GOVERNMENT says it has budgeted US$100 million for Covid-19 vaccines, targeting 10 million people out of a total population of 15 million.
This comes amid growing criticism that President Emmerson Mnangawga’s government has no coherent strategy, plan of action and implementation matrix to combat the intensifying pandemic which has killed 1 160 people – including four ministers – so far.
Critics say Mnangagwa and his government’s only plan is the lockdown.
“There is no leadership. They have no strategy, no plan and no vaccine,” former Finance minister Tendai Biti said.
Acting President Constantino Chiwenga, who is substantive Vice-President and Health minister, said the lockdown has now been extended to 15 February as battles with the pandemic escalate. After criticism and pressure, government says it is now moving to acquire vaccines.
In an interview, Finance minister Mthuli Ncube said he has set aside US$100m to procure 20 million vaccine doses to inoculate people against the virus ravaging the country.
“We are targeting about 10 million people, the best herd immunity which our health people have suggested we need. We are in the process of mobilising US$100 million for this project. We have that money, an equivalence of it. Yes, we would want some more funds in the event that we are forced to go up to 12 million people. We have pegged the average price of a single dose at US$5,” Ncube said.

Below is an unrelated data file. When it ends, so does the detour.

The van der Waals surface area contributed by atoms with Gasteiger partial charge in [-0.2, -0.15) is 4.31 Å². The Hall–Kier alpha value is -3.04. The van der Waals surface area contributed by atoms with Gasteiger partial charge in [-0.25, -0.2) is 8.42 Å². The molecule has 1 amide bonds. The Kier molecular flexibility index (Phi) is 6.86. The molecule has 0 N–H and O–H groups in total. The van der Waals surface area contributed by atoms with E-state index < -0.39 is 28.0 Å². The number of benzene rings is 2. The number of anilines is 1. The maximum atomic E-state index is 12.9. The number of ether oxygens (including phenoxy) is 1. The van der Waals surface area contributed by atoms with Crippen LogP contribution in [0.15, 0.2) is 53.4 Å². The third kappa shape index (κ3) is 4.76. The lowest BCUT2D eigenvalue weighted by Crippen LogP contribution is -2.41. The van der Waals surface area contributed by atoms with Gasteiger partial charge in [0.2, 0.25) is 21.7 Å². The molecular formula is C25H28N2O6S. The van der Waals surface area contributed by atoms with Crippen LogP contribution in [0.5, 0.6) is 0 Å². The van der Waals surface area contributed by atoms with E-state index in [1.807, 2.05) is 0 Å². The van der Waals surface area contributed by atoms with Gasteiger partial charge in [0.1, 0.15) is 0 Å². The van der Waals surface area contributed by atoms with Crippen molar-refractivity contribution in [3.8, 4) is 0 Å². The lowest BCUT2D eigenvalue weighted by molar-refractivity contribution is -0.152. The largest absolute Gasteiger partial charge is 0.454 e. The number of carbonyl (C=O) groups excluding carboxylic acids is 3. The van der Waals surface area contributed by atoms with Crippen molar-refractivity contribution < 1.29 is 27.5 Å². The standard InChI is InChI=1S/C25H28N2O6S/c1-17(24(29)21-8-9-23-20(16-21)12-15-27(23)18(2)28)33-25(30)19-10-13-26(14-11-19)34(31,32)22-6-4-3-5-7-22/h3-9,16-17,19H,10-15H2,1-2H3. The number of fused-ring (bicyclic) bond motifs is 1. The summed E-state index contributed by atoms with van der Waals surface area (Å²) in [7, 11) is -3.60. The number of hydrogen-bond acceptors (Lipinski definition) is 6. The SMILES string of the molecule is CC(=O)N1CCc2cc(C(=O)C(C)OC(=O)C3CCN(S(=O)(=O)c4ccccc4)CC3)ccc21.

“We are in talks with the private sector so that they could come in and bolster our resources.”
Mnangagwa this week held a virtual meeting with private sector executives over Covid-19.
The pandemic is overrunning government and overwhelming hospitals and health workers.
Zimbabwe has 32 646 confirmed infections as at 28 January, but testing is not widely available and the number of people affected by the outbreak is feared to be significantly higher.
“We actually discovered that vaccines are cheaper than testing. If we inoculate more, we are better off,” Ncube said.
The minister said he was still unaware as to when the country will get the doses as talks on availability and shipment of the vaccines with manufacturers are still ongoing.
“We are definitely taking into account the value for money aspect in our talks. We are also looking at accessibility of the vaccine to us here. All those are issues under consideration,” Ncube said.
Since March last year when the country recorded the first Covid-19 case, Ncube said the government has used more than ZW$20 billion in response to the coronavirus pandemic.
“Some of the funds have been used to pay allowances for the frontline workers, cushioning the vulnerable as well as refurbishment of health centres. We also used the money to get the drugs and the PPEs (personal protective equipment),” Ncube said.
Zimbabwe has been accused of failing to provide enough PPE for health and frontline workers, and fixing dilapidated hospitals and collapsed infrastructure in the sector.
To mitigate the negative impact of the Covid-19 pandemic, the government has said it has availed an ZW$18 billion stimulus package for the productive sectors, vulnerable social groups and provision of public services, especially health, water and sanitation.